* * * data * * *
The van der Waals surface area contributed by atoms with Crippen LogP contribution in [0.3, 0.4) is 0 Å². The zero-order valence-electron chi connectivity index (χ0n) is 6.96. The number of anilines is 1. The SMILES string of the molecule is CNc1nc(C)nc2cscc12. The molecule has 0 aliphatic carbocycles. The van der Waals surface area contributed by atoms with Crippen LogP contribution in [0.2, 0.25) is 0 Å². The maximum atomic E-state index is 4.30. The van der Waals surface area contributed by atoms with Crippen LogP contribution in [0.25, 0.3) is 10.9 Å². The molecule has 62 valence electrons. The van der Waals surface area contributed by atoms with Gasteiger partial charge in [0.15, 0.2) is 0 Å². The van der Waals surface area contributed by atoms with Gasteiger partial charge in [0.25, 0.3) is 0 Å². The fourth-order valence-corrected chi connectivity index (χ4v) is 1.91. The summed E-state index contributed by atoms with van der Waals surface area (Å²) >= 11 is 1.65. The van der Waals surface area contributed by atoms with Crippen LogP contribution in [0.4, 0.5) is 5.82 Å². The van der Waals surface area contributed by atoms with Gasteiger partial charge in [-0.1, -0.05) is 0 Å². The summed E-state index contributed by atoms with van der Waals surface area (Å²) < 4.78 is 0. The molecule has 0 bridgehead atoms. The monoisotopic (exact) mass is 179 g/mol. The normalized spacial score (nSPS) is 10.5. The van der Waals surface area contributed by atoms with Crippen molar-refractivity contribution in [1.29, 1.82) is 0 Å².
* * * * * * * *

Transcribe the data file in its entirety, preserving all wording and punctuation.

The van der Waals surface area contributed by atoms with Crippen LogP contribution in [0.3, 0.4) is 0 Å². The zero-order valence-electron chi connectivity index (χ0n) is 6.96. The number of anilines is 1. The SMILES string of the molecule is CNc1nc(C)nc2cscc12. The molecule has 0 aliphatic carbocycles. The van der Waals surface area contributed by atoms with Crippen LogP contribution in [0.2, 0.25) is 0 Å². The maximum atomic E-state index is 4.30. The van der Waals surface area contributed by atoms with Crippen LogP contribution in [0.25, 0.3) is 10.9 Å². The molecule has 62 valence electrons. The van der Waals surface area contributed by atoms with Gasteiger partial charge in [0.15, 0.2) is 0 Å². The van der Waals surface area contributed by atoms with Gasteiger partial charge in [0.25, 0.3) is 0 Å². The fourth-order valence-corrected chi connectivity index (χ4v) is 1.91. The summed E-state index contributed by atoms with van der Waals surface area (Å²) >= 11 is 1.65. The van der Waals surface area contributed by atoms with Crippen LogP contribution in [0.4, 0.5) is 5.82 Å². The van der Waals surface area contributed by atoms with Gasteiger partial charge in [-0.1, -0.05) is 0 Å². The summed E-state index contributed by atoms with van der Waals surface area (Å²) < 4.78 is 0. The molecule has 0 bridgehead atoms. The monoisotopic (exact) mass is 179 g/mol. The normalized spacial score (nSPS) is 10.5. The van der Waals surface area contributed by atoms with Crippen molar-refractivity contribution in [1.29, 1.82) is 0 Å².